They Will Be Nameless: Rust Belt remnants, from brass thru Bethlehem  [Photos]

 

This is a story of what remains: a look at a defining slice of the U.S. Rust Belt and what it’s become in the wake of the area’s industrial demise.  For most of the twentieth century, this region (from southern New England through the Mid-Atlantic states to the Midwest and parts of the Southeast) was where people, irrespective of their formal education, had been virtually assured of livable wages if they were willing to put in a hard day’s work in the factories and mills.

 

It’s no secret that in the two decades beginning roughly in the late 1950s, American industry declined precipitously.  Corporations decentralized, moved to the South, relocated abroad or outsourced jobs, replaced workers with technology or diversified into non-manufacturing sectors where the return on investment was higher, ingratiating themselves with stockholders at the expense of everyone else.

 

In the post-industrial, service-oriented U.S., large areas of the Rust Belt are yet to recover.  Income imbalances have skyrocketed, and nothing suggests that trend will be reigned in anytime soon.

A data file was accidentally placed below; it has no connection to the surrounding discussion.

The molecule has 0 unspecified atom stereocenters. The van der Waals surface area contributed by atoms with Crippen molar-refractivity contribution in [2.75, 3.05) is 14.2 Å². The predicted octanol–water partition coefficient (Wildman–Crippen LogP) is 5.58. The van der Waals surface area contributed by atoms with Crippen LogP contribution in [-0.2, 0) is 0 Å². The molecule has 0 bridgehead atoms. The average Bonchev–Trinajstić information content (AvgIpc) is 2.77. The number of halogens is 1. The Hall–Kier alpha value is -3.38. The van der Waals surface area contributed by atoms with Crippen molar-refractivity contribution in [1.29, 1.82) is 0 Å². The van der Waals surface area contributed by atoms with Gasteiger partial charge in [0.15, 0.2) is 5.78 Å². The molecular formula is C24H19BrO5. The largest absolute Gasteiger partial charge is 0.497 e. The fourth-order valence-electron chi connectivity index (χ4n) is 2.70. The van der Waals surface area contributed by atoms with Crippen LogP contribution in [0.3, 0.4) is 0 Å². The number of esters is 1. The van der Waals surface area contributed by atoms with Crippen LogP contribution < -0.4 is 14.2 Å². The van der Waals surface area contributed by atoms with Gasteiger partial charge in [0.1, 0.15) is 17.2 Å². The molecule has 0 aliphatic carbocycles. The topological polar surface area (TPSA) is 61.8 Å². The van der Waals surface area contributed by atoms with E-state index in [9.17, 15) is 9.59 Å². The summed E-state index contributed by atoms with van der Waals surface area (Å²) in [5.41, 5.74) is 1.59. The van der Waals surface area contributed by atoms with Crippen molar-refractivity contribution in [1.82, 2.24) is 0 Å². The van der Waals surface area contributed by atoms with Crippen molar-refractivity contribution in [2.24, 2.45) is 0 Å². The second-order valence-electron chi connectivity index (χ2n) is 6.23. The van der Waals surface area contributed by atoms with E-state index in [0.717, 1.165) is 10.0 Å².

I traveled around, and tried to see what’s become of these often-perilous communities, asking myself:  What remains?  What opportunities exist?  What are the disadvantaged doing to try to survive financially and psychologically?  I roamed main streets and back streets.  I talked with retired mill workers still living in the neighborhoods that had decayed around them, as well as to immigrants who had drifted to these economic fringes.

 

Factories that employed thousands or tens of thousands have largely been replaced by small high-tech shops, engineering companies and I.T. firms, where people need specialized training.  For the unemployed and underemployed, the mainly service jobs that remain pay poorly and, all too often, disappear quickly.  Steelmaking skills do not translate easily into other kinds of jobs.  “It’s kinda hard to work at Wal-Mart after all that” I’d hear former steelworkers say.

 

Whole cities and towns have struggled to economically reinvent themselves, with spotty success.

 

Today the power structure is so entrenched, its means of dominance so fine-tuned by decades of pay-scale manipulation and the enshrinement of subservience over skill, that decision-making elites operate with so much impunity and cover as to themselves be all but invisible.

 

I tried to catch stories in people’s faces -- those nameless many -- and in how they pieced together their lives.  I tried as well to put myself in their shoes.  It was, after all, in one of these towns that I grew up, but also from which I did my best to escape, as if escape were really possible.